Monday, September 1, 2014

Self-regulation seen as key to early learning

Local schools and service providers will work to enhance students’ self-regulation after learning of strategies at an early-learning symposium hosted by the Rainy River District “Best Start Network” at the Townshend Theatre here Friday.
“It was really great to hear the theory behind it,” said Ann Anderson, who chaired the symposium’s organizing committee.

“It’s not that some children are bad,” she noted. “It’s just that they need to learn these skills and educators play a big role in that.”
About 375 people attended the symposium, with participants hailing not only from Rainy River District but also the Kenora and Thunder Bay districts.
As well, a variety of professionals were in attendance, including educators, health-care providers, and other service providers, along with parents and caregivers.
The introductory address was offered by Dr. Charles Pascal, who provided an update on early learning in Ontario, while Dr. Stuart Shanker, a distinguished research professor of philosophy and psychology at York University, discussed the nature of self-regulation, the experiences that promote the development of self-regulation, and the factors that can impede its development.
Dr. Shanker said self-regulation is the ability to manage your own energy states, emotions, behaviours, and attention in ways that are socially-acceptable and help achieve positive goals, such as maintaining good relationships, learning, and maintaining well-being.
“Self-regulation is not self-control. Self-regulation makes self-control possible,” he stressed, explaining self-regulation is being able to deal effectively and efficiently with stressors, such as noise, light, and movement, that can result in a chronic state of energy-depletion.
Dr. Shanker added children need to master the ability to find the appropriate level of arousal for the situation they are experiencing, and used the analogy of driving a car.
“Learning to accelerate, brake, and change gears smoothly takes time and practice,” he remarked, noting this is similar to children learning to self-regulate.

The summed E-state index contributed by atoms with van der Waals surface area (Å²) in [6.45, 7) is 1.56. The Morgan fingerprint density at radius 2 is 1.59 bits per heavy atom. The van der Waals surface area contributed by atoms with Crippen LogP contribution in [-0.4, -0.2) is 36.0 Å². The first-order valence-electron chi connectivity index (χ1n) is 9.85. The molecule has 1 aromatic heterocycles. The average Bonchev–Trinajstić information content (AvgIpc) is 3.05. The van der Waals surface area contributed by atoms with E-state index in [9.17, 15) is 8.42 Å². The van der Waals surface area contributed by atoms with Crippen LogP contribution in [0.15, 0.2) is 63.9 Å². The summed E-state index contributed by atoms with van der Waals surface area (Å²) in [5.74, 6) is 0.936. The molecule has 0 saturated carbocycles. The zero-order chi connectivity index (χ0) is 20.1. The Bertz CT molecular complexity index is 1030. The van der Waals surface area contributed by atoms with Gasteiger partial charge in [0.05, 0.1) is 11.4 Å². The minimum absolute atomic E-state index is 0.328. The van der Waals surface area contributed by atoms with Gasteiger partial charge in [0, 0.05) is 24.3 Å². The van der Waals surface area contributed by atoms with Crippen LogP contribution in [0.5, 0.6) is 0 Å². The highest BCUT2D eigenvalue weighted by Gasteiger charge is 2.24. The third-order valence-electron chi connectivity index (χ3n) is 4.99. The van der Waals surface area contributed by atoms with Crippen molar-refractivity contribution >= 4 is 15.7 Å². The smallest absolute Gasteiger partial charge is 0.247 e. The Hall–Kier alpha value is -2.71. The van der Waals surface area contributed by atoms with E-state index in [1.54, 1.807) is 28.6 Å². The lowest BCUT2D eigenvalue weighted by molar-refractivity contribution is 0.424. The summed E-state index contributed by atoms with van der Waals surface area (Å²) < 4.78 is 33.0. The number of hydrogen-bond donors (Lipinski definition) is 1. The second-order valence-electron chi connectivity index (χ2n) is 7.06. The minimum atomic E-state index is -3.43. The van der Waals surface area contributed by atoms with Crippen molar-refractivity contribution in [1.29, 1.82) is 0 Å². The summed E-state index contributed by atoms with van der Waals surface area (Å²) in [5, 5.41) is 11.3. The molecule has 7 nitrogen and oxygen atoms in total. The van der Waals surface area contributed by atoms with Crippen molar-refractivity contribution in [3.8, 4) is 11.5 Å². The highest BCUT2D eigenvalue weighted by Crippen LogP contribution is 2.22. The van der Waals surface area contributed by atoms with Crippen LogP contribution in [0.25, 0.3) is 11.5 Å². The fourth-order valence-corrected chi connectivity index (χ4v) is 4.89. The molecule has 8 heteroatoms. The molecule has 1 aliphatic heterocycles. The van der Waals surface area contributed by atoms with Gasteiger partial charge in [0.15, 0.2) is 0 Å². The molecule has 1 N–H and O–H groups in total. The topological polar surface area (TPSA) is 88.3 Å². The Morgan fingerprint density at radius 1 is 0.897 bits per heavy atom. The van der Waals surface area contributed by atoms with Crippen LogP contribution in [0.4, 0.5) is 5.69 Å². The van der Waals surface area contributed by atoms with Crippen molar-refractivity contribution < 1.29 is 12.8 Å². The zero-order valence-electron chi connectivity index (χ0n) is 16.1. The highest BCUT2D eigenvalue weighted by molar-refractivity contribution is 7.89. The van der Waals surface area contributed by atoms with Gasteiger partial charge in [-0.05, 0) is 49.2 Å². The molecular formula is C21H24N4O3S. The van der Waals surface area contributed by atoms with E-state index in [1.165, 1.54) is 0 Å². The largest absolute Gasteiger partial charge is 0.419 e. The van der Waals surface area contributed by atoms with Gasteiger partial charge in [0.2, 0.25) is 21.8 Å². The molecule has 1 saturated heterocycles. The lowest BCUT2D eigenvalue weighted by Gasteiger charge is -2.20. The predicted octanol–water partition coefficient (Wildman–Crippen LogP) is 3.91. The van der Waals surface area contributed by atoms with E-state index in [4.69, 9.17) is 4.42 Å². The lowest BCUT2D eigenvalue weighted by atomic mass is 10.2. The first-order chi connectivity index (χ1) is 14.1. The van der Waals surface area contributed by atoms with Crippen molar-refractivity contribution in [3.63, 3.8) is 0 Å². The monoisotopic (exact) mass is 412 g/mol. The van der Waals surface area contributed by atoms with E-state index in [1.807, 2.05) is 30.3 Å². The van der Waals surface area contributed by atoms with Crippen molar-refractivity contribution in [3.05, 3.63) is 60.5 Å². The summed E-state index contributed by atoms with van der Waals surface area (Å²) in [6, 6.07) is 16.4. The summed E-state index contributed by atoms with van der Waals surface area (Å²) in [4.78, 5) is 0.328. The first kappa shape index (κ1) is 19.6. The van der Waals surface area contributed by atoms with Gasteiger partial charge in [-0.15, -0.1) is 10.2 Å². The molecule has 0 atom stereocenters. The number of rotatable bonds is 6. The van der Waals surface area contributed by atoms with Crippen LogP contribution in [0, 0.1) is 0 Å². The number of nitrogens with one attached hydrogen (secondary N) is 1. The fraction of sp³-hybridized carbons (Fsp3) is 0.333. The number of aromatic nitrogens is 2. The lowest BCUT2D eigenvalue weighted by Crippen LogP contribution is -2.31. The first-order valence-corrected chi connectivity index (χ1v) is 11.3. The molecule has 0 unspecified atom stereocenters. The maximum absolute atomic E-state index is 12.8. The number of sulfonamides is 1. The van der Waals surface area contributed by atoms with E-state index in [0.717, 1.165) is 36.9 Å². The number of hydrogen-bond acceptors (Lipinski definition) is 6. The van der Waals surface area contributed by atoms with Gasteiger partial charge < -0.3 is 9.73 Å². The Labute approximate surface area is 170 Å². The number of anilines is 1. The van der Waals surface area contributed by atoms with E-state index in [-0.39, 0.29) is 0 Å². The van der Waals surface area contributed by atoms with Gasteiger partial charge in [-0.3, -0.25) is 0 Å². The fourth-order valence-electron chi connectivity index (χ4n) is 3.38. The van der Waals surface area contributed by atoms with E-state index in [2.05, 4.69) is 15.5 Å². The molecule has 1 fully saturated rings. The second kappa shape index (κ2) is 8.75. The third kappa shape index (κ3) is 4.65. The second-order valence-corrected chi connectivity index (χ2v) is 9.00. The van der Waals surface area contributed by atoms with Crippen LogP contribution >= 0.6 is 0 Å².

“Some children are always pushing too hard on the accelerator while others jump between gears quickly and some are slow to accelerate.”
For instance, a child who is hyper-alert may have difficulties sitting on the mat and listening to a story. But a child who has this difficulty can be helped, if he is understood, indicated Dr. Shanker.
“You have to look at it child by child,” noted Anderson. “A strategy that would work with one child that presented with the same problem might not work with another child.”
Dr. Shanker provided the theory behind self-regulation, then offered some case studies showcasing some strategies.
Robert Moore School principal Dianne Thompson was impressed with his presentation.
“It certainly was something that anyone who has anything to do with children should be part of,” she said. “They should have the knowledge and
understanding of what self-regulation means in terms of helping students as they grow and develop.
“The information that Stewart Shanker was able to share in a very straight-forward and engaging manner was phenomenal,” Thompson added, noting she was happy the school’s entire early learning team was on hand for it.
“You can see how self-regulation plays into the difficulties that [some students] are having,” she said.
“That says to us there are ways for us to help support the students to develop their self-regulation and then be able to augment their learning and relationships.”
Thompson learned of four methods that can help students de-stress, which will open things up for learning.
“One is involvement in music, any form of music, whether it’s singing in choirs, listening to music, or playing an instrument,” she indicated.
“At a school level, that is doable in many ways.”
Exercise is the second strategy.
“We’ve been talking about daily exercise, not only in terms of physical fitness but it’s critical to the release of the proper chemicals to be able to get the brain ready to de-stress,” Thompson noted.
The other two activities to help self-regulation are non-competitive martial arts and yoga.
“We’ve always known how critical exercise, movement, and music were for students,” said Thompson.
“But it really brought it down to this is why it’s important—this is what it does for the brain and therefore for the decisions that the person is able to do, whether it’s a student or an adult.”
Thompson said she hopes some of these strategies will bring about changes at the school.
“There are some who can be managed quite quickly, and we’re going to be meeting with staff and taking a look at what we can do to bring that out for all of our kids,” she remarked, citing Dr. Shanker’s presentation as being extremely beneficial.
“All the times that we’re bringing the kids out for their swimming lessons, hockey, and those involved in martial arts, we’re doing the right thing,” Thompson stressed.
“Now we take a look at how we can help those children who don’t have those opportunities.”
Dr. Shanker also noted educators and parents can try to figure out what the child’s stressors are, what helps the child stay calm and alert, and what leaves a child hypo- or hyper-aroused.
They also can use mindfulness principles to help children identify their own arousal states so they can learn how they can get to “just right” on their own.
For more on self-regulation, visit www.self-regulation.ca

More stories